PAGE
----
From Adrian Blomfield, the Telegraph: While the exact circumstances surrounding the aircraft’s disappearance remained far from clear, any indication that it was brought down by Syrian fire could have major international repercussions.
As a member of Nato since 1952, Turkey could call on the alliance to support and perhaps even participate in any response it chooses to make.
It would almost certainly invoke Chapter IV of the Nato treaty, which allows a member to convene an emergency summit of the whole alliance if "the territorial integrity, political independence or security of any of the parties is threatened".
Turkey reportedly came close to invoking Chapter IV in April after Syrian forces opened fire into its territory, wounding two Turkish nationals and two Syrians at a refugee camp close to the border. It was persuaded not to by the United States. . . .
Turkey has been at the forefront of regional efforts to oust Mr Assad and has given sanctuary to rebels seeking his overthrow. With thousands of refugees pouring across its borders, it also led calls to impose a buffer zone inside Syrian territory but was rebuffed by Western powers.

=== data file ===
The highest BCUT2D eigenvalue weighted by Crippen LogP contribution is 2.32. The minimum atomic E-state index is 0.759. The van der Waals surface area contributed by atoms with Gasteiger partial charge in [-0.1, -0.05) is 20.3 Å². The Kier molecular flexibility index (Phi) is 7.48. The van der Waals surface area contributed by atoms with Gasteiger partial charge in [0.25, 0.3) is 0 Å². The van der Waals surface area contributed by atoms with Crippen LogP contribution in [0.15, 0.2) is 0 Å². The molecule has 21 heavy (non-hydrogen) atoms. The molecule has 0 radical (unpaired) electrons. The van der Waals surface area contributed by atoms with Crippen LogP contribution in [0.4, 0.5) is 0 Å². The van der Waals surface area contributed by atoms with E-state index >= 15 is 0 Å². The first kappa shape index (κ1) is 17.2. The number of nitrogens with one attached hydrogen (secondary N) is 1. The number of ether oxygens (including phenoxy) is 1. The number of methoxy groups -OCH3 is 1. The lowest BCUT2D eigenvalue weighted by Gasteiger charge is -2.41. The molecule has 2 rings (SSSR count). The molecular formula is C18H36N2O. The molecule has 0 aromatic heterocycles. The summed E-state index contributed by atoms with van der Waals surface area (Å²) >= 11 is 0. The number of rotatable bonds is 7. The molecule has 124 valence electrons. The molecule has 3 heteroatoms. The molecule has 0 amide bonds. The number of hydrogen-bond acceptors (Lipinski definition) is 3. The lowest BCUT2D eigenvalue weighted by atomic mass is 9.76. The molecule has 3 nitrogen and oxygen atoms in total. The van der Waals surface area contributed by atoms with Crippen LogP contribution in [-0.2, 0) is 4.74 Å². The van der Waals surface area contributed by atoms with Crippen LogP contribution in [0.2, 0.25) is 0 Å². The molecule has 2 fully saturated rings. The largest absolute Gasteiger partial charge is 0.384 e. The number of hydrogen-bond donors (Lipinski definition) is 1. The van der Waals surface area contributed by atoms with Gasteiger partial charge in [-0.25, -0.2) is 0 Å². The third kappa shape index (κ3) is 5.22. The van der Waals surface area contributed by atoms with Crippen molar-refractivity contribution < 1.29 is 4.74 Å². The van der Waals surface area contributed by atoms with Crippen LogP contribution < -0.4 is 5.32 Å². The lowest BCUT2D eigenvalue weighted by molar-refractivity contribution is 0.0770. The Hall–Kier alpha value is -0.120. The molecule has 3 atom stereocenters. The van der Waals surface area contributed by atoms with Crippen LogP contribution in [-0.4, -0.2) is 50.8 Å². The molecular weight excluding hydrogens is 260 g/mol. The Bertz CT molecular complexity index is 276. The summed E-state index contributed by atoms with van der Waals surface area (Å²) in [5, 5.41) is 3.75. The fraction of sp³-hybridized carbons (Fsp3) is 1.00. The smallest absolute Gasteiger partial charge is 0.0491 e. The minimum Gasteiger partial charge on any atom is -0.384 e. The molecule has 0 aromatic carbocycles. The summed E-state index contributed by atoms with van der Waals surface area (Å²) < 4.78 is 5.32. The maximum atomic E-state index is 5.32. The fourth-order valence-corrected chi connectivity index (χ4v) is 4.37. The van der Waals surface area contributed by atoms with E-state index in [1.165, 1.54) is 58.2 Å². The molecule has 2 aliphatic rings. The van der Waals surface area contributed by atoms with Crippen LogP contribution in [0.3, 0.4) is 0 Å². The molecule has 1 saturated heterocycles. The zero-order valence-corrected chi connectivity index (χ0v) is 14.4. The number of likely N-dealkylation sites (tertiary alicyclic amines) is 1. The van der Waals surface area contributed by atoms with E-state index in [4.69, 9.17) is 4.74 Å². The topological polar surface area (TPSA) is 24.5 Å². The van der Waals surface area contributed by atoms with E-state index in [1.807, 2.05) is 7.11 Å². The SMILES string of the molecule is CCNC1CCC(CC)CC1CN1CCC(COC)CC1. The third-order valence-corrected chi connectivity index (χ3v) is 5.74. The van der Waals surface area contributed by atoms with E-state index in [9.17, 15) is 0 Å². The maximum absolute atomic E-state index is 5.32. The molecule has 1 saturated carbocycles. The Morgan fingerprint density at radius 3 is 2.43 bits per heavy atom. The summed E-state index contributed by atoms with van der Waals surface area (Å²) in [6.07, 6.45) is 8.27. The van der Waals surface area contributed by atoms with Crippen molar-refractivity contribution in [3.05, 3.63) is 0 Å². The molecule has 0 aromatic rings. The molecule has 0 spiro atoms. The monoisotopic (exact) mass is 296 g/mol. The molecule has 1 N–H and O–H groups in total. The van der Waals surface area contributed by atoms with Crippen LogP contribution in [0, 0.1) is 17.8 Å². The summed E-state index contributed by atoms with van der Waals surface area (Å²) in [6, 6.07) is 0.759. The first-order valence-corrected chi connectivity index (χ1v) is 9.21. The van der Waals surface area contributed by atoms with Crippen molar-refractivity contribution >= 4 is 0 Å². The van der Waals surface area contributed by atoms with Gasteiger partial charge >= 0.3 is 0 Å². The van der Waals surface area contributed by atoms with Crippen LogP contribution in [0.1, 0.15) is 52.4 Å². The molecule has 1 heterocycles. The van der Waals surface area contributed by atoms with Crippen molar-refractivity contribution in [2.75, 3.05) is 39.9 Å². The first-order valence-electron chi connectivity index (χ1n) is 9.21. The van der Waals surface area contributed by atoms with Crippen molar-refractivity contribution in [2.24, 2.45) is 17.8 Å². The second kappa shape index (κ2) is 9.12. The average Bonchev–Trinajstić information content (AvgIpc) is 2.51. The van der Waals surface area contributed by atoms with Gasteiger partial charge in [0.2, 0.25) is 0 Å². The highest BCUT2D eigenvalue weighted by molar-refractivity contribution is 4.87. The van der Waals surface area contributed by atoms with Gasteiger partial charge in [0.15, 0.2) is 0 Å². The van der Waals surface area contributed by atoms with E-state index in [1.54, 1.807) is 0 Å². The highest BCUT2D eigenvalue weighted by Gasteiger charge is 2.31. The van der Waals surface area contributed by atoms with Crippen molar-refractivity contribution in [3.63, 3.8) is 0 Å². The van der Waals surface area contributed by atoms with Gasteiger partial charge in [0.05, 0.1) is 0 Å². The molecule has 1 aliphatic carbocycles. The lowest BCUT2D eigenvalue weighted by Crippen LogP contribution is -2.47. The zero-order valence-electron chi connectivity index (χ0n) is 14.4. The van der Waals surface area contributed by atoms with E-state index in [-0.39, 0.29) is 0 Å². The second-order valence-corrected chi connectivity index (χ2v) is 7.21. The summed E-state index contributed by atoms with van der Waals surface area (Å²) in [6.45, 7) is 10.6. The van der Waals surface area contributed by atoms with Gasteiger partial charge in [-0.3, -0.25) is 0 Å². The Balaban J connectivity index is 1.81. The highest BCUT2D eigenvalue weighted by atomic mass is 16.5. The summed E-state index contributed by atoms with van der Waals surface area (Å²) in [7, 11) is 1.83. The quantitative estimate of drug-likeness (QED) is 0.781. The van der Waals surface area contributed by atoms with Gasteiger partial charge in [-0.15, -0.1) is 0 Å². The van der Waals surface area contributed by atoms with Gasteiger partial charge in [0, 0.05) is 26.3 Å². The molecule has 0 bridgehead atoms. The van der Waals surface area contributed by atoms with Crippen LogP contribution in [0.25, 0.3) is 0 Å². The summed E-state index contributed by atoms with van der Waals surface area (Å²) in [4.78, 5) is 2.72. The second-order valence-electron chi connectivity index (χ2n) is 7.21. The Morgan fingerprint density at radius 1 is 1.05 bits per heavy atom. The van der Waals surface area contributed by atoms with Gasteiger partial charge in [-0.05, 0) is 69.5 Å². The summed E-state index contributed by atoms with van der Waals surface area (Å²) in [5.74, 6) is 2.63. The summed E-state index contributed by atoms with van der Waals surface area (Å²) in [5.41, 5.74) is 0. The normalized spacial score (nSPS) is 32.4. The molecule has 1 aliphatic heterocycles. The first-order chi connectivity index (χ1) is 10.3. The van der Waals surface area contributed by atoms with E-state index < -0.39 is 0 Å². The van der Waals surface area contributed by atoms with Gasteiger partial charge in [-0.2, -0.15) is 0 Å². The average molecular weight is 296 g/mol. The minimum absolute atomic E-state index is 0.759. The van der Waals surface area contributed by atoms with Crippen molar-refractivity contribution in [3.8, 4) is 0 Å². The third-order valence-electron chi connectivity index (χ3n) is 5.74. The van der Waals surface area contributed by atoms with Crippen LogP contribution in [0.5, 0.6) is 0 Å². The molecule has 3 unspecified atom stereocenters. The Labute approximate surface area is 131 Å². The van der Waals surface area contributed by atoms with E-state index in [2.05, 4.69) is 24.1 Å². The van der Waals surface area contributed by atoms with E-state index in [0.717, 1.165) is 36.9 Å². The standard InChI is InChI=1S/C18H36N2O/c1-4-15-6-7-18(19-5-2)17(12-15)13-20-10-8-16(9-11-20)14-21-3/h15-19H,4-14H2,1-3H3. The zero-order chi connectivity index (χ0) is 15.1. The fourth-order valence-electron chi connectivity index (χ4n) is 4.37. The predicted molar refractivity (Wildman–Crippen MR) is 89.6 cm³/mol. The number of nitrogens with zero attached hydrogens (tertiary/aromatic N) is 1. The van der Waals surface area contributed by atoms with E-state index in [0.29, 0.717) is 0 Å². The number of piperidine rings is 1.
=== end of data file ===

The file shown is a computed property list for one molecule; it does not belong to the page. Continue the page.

Officials in Ankara have expressed unease that this policy would leave the country vulnerable to Syrian retaliation and some will see yesterday’s incident as evidence that their fears have been realised.
The United States gave Turkey strong assurances that it would not leave the country "hung out to dry" should it experience a backlash from Syria, a Western official in Washington told The Daily Telegraph last week.
The Obama administration could now come under strong pressure to deliver on its pledge, despite a deep reluctance in the West to become involved in any military action in Syria. (photo: AP)